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Author Archives: Sophia Bielenberg
For years I bemoaned the arrival of winter, as much for the shortage of local vegetables as for the long months of cold and darkness we have here in Northern Vermont. But two years ago I had an epiphany that … Continue reading
There are a lot of advantages to growing onion & leek plants from seed – you have more varieties to choose from, it’s more economical than buying sets (especially if you already have a seed starting setup), and the onions … Continue reading
It was not long ago that the preservation of homegrown foods for year round use was a practical necessity. As a result, root cellars and large, unheated pantries were common features of the home. While most farms will have established … Continue reading
Fresh and dried herbs are usually expensive to buy, especially in winter when both supply and quality tend to be low. Fortunately herbs are easy to grow in quantity, and are equally easy to preserve for aromatic additions to your … Continue reading
With just a little protection from the elements, you can keep harvesting fresh greens well into fall and winter. The trick is to choose frost-hardy crops that continue growing during the transition to colder weather and lower light levels, and … Continue reading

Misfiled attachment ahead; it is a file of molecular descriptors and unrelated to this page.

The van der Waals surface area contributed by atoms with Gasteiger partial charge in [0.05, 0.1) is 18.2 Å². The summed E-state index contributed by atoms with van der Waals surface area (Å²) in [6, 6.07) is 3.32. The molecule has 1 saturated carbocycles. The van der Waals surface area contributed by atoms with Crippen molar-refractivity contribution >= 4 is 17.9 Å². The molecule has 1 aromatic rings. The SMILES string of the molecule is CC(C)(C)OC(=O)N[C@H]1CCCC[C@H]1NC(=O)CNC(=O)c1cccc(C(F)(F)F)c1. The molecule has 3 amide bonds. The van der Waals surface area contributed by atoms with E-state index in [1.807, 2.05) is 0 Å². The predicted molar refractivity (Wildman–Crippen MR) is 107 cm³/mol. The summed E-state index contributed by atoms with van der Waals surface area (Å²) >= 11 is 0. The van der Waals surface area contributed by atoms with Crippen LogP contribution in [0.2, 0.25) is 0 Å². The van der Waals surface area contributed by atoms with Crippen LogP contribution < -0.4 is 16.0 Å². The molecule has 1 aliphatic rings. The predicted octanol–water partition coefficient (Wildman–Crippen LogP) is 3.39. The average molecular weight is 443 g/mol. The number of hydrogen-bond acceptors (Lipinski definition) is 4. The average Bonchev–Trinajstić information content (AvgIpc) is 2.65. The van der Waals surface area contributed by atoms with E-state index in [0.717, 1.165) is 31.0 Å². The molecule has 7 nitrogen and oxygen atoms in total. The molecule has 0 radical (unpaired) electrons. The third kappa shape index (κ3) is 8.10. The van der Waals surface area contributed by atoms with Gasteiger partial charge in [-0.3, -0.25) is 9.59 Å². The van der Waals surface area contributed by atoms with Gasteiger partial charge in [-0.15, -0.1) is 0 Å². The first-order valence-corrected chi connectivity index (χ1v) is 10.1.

Preserving summer’s bounty for cool-season meals doesn’t have to mean standing over a hot stove or a huge investment in canning jars. Fortunately for those of us with little time to spare, there are lots of quick, easy ways to … Continue reading
Most of us eat garlic on a regular basis, but few realize how easy it is to grow this crucial ingredient of world cuisine. While growing garlic requires patience and some planning, the results are well worth the effort—and the … Continue reading
When direct-seeding in the spring, it’s easy for your “eyes to get bigger than your stomach”. It takes only a few minutes to seed a row of cilantro 50 feet long, or pour all your arugula seed into one furrow. … Continue reading
There’s no denying it: people across the country are jazzed about growing their own. But food self-sufficiency doesn’t have to be limited to the summer months, and taking advantage of the possibilities in fall, winter and spring can save a … Continue reading